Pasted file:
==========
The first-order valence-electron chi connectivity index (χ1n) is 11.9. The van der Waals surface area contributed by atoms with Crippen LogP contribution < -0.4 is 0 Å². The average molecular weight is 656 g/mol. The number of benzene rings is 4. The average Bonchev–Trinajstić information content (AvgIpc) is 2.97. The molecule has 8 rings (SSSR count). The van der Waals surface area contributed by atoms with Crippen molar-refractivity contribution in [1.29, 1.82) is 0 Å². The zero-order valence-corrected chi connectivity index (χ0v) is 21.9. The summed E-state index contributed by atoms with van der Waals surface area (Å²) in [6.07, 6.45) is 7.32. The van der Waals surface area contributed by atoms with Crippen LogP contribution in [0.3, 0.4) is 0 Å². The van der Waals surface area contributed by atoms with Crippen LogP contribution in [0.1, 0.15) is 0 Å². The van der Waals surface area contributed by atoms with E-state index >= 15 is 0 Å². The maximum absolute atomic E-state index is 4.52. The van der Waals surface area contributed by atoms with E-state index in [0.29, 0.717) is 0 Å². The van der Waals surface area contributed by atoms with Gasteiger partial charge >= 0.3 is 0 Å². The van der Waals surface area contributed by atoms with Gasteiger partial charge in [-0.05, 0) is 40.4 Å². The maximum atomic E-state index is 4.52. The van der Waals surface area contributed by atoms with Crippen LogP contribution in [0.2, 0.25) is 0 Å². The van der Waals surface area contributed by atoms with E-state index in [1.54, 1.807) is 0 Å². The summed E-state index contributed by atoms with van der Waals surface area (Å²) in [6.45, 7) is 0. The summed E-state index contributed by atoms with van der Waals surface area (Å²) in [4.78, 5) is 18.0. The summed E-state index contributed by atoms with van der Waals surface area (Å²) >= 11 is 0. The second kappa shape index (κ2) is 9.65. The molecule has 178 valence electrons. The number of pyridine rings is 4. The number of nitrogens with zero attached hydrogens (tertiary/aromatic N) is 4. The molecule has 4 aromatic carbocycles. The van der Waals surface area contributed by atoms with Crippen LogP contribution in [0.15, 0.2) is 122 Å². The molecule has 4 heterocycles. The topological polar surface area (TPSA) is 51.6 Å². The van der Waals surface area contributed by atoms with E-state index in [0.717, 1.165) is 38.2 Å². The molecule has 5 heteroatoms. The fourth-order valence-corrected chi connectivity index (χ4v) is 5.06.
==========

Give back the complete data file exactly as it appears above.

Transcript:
The first-order valence-electron chi connectivity index (χ1n) is 11.9. The van der Waals surface area contributed by atoms with Crippen LogP contribution < -0.4 is 0 Å². The average molecular weight is 656 g/mol. The number of benzene rings is 4. The average Bonchev–Trinajstić information content (AvgIpc) is 2.97. The molecule has 8 rings (SSSR count). The van der Waals surface area contributed by atoms with Crippen molar-refractivity contribution in [1.29, 1.82) is 0 Å². The zero-order valence-corrected chi connectivity index (χ0v) is 21.9. The summed E-state index contributed by atoms with van der Waals surface area (Å²) in [6.07, 6.45) is 7.32. The van der Waals surface area contributed by atoms with Crippen LogP contribution in [0.3, 0.4) is 0 Å². The van der Waals surface area contributed by atoms with Crippen LogP contribution in [0.1, 0.15) is 0 Å². The van der Waals surface area contributed by atoms with E-state index >= 15 is 0 Å². The maximum absolute atomic E-state index is 4.52. The van der Waals surface area contributed by atoms with E-state index in [0.29, 0.717) is 0 Å². The van der Waals surface area contributed by atoms with Gasteiger partial charge >= 0.3 is 0 Å². The van der Waals surface area contributed by atoms with Gasteiger partial charge in [-0.05, 0) is 40.4 Å². The maximum atomic E-state index is 4.52. The van der Waals surface area contributed by atoms with Crippen LogP contribution in [0.2, 0.25) is 0 Å². The van der Waals surface area contributed by atoms with E-state index in [1.54, 1.807) is 0 Å². The summed E-state index contributed by atoms with van der Waals surface area (Å²) in [6.45, 7) is 0. The summed E-state index contributed by atoms with van der Waals surface area (Å²) in [4.78, 5) is 18.0. The summed E-state index contributed by atoms with van der Waals surface area (Å²) >= 11 is 0. The second kappa shape index (κ2) is 9.65. The molecule has 178 valence electrons. The number of pyridine rings is 4. The number of nitrogens with zero attached hydrogens (tertiary/aromatic N) is 4. The molecule has 4 aromatic carbocycles. The van der Waals surface area contributed by atoms with Crippen LogP contribution in [0.15, 0.2) is 122 Å². The molecule has 4 heterocycles. The topological polar surface area (TPSA) is 51.6 Å². The van der Waals surface area contributed by atoms with E-state index in [0.717, 1.165) is 38.2 Å². The molecule has 5 heteroatoms. The fourth-order valence-corrected chi connectivity index (χ4v) is 5.06.